At Remote-Learner, our greatest strength is our staff. We have a diverse group of employees around the United States and Canada, individuals with the unique backgrounds and skills needed to meet the challenges faced by our clients. Over the next few months, we’ll be profiling some of the staff members with whom our clients are most likely to interact.

Name: Charles Ackerman
Position: Solutions Architect
Home: Bryan, Texas
Charles Ackerman has had a number of roles at Remote-Learner over the last seven years. He has taken on progressively more responsibility in his time with the company. Charles, a father of two, is an avid cyclist with interests in history and adult education. His family has a strong connection to their community of Bryan, Texas.

Q: Tell us a little about yourself, Charles.

A: I’ve been married 14 years. My wife and I have lived in the same town a long time. We thought we would move to the big city, maybe Houston or Dallas or Austin, but ended up never moving away from Bryan, Texas, where we went to college. Now we never want to leave.

We’ve got two daughters, eight and four. They both fell into swimming, which is not something I ever expected. The oldest goes to competitions. The youngest joined the swim team as a three year old and was probably the youngest swimmer in league history. People would do a double-take when they found out her age.

My thing is cycling. One of the nice things about living out in the country is we have these nice paved roads, and I head out on my bike and hit the road. I’ve been known to take my afternoon meetings wearing my cycling garb with the camera off so no one can see my cycling shorts.

Q: When you were starting out, where did you expect your career to take you?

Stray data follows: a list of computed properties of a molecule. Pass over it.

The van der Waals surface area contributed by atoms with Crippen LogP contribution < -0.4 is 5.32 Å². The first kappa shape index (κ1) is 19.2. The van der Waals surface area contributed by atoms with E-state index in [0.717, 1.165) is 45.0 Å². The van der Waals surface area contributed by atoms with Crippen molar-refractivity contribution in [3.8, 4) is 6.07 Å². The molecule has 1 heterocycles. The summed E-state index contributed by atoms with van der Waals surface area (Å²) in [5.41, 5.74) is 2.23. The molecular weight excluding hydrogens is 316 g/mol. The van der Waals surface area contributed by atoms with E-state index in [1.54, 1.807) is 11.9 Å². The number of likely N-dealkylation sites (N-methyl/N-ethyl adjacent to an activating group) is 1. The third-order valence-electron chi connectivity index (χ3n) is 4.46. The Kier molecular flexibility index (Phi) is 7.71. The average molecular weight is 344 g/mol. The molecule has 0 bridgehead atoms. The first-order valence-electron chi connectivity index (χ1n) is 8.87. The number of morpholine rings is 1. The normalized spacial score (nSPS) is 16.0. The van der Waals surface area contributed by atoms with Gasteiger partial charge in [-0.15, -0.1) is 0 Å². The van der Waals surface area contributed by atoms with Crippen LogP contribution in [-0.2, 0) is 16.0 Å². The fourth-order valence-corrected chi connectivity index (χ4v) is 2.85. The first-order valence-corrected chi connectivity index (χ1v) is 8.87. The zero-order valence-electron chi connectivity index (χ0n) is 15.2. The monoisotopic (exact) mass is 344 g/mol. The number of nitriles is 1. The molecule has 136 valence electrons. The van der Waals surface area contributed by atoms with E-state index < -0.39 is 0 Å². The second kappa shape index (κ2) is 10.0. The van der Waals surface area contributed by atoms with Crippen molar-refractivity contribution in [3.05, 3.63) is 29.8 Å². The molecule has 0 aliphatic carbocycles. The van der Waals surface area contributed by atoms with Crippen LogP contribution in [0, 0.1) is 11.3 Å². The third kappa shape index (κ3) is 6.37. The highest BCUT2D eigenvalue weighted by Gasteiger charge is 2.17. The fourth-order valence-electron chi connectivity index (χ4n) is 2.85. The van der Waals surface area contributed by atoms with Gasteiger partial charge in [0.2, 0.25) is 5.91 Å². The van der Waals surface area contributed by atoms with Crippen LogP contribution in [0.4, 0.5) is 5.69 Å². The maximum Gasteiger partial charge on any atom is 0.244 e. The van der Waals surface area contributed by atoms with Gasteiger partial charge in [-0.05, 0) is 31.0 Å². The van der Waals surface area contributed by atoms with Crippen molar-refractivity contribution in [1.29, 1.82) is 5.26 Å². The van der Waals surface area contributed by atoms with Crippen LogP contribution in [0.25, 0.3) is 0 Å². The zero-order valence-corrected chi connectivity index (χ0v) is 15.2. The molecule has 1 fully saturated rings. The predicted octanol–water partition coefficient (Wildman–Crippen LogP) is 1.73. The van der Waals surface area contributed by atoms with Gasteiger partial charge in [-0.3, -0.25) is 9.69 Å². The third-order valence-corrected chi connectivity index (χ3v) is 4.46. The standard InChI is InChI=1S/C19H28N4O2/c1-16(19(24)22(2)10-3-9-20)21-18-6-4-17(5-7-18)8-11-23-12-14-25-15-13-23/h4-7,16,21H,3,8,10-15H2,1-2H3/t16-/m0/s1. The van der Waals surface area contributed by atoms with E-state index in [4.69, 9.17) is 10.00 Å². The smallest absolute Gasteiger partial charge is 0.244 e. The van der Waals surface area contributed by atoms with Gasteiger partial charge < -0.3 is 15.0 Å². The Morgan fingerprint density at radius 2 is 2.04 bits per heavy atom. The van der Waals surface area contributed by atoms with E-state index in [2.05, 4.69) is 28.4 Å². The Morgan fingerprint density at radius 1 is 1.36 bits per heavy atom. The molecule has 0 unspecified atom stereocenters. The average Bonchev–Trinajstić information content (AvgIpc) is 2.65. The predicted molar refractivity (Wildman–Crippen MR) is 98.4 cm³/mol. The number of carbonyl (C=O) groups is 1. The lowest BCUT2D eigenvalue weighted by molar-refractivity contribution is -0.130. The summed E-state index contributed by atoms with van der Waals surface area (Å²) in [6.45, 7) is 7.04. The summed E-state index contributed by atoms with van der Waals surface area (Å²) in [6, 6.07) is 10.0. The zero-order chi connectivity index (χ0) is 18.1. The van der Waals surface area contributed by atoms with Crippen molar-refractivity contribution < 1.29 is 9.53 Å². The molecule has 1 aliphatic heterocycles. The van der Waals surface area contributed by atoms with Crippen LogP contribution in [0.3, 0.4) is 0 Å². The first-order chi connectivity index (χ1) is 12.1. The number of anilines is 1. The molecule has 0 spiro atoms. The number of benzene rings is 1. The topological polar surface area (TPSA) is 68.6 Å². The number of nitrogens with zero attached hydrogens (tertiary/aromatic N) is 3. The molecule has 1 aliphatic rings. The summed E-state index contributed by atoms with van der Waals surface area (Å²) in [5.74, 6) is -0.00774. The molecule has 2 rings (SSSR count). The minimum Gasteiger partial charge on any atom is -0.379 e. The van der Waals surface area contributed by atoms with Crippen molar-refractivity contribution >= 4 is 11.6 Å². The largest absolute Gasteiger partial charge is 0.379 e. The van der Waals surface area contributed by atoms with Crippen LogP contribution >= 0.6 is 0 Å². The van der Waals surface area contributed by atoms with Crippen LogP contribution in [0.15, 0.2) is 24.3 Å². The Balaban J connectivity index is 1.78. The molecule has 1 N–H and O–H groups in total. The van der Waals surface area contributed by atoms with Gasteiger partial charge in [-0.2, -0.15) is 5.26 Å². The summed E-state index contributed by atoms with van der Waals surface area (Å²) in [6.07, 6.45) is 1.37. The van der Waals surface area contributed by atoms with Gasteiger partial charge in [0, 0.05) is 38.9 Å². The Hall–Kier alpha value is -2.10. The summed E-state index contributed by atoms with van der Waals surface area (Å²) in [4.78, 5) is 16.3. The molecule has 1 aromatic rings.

A:  My undergraduate degree was in history. I graduated from Texas A&M and began my teaching career. I taught for about seven years and got a little burnt out on being in the classroom. It wasn’t exactly what I thought it would be.

So, I went back to school around the time our first daughter was born. It was fun getting to be a stay-at-home dad, watching her grow up, while taking online and night classes.  

I got a Master of Science degree in Human Resource Development. I had spent so much time learning about how young people think and the pedagogy end of things and realized I still wanted to be involved in learning. But I was drawn more to communicating with adults. I started to learn about the different ways adults learn versus the way children learn and some of the unique theories about that. I also took as many courses on distance learning that I could.

Q: What brought you to Remote-Learner?

A:  Around the time I was getting done with my Master’s, I got a call out of the blue from a fellow former teacher who I kept in touch with. He said he needed somebody who knew Moodle and could facilitate training courses. This was 2011.

I remember thinking at the time that I’d never touched the admin settings; I was only ever inside of the course. But I was good enough at faking it and I jumped at it. I started doing monthly training sessions for Remote-Learner, in admin and course design.  Apparently, I was good at it!